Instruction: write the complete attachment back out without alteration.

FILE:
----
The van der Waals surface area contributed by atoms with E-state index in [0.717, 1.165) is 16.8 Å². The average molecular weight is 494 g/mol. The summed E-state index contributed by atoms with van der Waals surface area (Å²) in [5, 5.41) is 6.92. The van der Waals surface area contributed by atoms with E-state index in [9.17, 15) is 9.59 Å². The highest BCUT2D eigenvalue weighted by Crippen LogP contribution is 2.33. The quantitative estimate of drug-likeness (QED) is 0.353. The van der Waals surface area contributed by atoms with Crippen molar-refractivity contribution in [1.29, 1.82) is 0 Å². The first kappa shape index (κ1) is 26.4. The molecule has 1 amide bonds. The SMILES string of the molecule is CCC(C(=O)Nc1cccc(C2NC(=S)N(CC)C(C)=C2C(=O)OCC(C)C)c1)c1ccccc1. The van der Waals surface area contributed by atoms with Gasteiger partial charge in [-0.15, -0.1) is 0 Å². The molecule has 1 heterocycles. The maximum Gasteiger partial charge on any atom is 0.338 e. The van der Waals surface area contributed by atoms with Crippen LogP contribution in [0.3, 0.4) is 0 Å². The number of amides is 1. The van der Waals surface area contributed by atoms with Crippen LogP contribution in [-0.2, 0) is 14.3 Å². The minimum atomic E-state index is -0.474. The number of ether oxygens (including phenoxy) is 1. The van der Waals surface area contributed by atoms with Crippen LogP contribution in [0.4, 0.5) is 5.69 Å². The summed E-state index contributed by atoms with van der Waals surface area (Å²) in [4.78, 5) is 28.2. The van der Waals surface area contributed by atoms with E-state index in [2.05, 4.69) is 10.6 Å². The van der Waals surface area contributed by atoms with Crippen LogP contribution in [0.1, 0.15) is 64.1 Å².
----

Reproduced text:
The van der Waals surface area contributed by atoms with E-state index in [0.717, 1.165) is 16.8 Å². The average molecular weight is 494 g/mol. The summed E-state index contributed by atoms with van der Waals surface area (Å²) in [5, 5.41) is 6.92. The van der Waals surface area contributed by atoms with E-state index in [9.17, 15) is 9.59 Å². The highest BCUT2D eigenvalue weighted by Crippen LogP contribution is 2.33. The quantitative estimate of drug-likeness (QED) is 0.353. The van der Waals surface area contributed by atoms with Crippen molar-refractivity contribution in [1.29, 1.82) is 0 Å². The first kappa shape index (κ1) is 26.4. The molecule has 1 amide bonds. The SMILES string of the molecule is CCC(C(=O)Nc1cccc(C2NC(=S)N(CC)C(C)=C2C(=O)OCC(C)C)c1)c1ccccc1. The van der Waals surface area contributed by atoms with Gasteiger partial charge in [-0.15, -0.1) is 0 Å². The molecule has 1 heterocycles. The maximum Gasteiger partial charge on any atom is 0.338 e. The van der Waals surface area contributed by atoms with Crippen LogP contribution in [0.3, 0.4) is 0 Å². The number of amides is 1. The van der Waals surface area contributed by atoms with Crippen LogP contribution in [-0.2, 0) is 14.3 Å². The minimum atomic E-state index is -0.474. The number of ether oxygens (including phenoxy) is 1. The van der Waals surface area contributed by atoms with Crippen LogP contribution in [0.4, 0.5) is 5.69 Å². The summed E-state index contributed by atoms with van der Waals surface area (Å²) in [4.78, 5) is 28.2. The van der Waals surface area contributed by atoms with E-state index in [2.05, 4.69) is 10.6 Å². The van der Waals surface area contributed by atoms with Crippen LogP contribution in [0.1, 0.15) is 64.1 Å².